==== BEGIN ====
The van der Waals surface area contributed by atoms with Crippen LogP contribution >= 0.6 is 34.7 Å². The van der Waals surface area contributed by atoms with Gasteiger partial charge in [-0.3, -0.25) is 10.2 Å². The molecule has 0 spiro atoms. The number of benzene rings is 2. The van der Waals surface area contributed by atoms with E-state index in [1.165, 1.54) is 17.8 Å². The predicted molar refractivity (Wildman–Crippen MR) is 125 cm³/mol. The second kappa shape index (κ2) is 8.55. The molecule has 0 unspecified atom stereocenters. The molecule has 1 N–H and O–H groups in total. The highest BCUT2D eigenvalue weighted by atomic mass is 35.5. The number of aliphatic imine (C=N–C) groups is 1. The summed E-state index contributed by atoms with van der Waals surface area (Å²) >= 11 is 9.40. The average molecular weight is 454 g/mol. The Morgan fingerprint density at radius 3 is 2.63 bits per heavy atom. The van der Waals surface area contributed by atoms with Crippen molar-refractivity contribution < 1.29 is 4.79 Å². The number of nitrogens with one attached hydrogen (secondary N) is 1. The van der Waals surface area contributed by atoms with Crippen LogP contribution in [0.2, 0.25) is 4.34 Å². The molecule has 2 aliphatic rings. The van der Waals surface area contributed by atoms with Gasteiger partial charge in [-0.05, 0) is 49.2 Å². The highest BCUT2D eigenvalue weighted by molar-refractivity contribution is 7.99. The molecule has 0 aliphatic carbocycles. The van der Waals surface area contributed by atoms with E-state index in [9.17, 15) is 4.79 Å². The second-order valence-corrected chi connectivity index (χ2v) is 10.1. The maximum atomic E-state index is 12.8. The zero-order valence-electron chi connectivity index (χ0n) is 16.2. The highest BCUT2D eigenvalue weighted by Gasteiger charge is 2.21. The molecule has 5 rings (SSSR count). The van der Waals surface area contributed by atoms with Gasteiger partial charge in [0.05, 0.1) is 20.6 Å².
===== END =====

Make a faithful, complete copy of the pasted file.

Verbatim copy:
The van der Waals surface area contributed by atoms with Crippen LogP contribution >= 0.6 is 34.7 Å². The van der Waals surface area contributed by atoms with Gasteiger partial charge in [-0.3, -0.25) is 10.2 Å². The molecule has 0 spiro atoms. The number of benzene rings is 2. The van der Waals surface area contributed by atoms with E-state index in [1.165, 1.54) is 17.8 Å². The predicted molar refractivity (Wildman–Crippen MR) is 125 cm³/mol. The second kappa shape index (κ2) is 8.55. The molecule has 0 unspecified atom stereocenters. The molecule has 1 N–H and O–H groups in total. The highest BCUT2D eigenvalue weighted by atomic mass is 35.5. The number of aliphatic imine (C=N–C) groups is 1. The summed E-state index contributed by atoms with van der Waals surface area (Å²) >= 11 is 9.40. The average molecular weight is 454 g/mol. The Morgan fingerprint density at radius 3 is 2.63 bits per heavy atom. The van der Waals surface area contributed by atoms with Crippen molar-refractivity contribution < 1.29 is 4.79 Å². The number of nitrogens with one attached hydrogen (secondary N) is 1. The van der Waals surface area contributed by atoms with Crippen LogP contribution in [0.2, 0.25) is 4.34 Å². The molecule has 2 aliphatic rings. The van der Waals surface area contributed by atoms with Gasteiger partial charge in [-0.05, 0) is 49.2 Å². The highest BCUT2D eigenvalue weighted by molar-refractivity contribution is 7.99. The molecule has 0 aliphatic carbocycles. The van der Waals surface area contributed by atoms with E-state index in [9.17, 15) is 4.79 Å². The second-order valence-corrected chi connectivity index (χ2v) is 10.1. The maximum atomic E-state index is 12.8. The zero-order valence-electron chi connectivity index (χ0n) is 16.2. The highest BCUT2D eigenvalue weighted by Gasteiger charge is 2.21. The molecule has 5 rings (SSSR count). The van der Waals surface area contributed by atoms with Gasteiger partial charge in [0.05, 0.1) is 20.6 Å².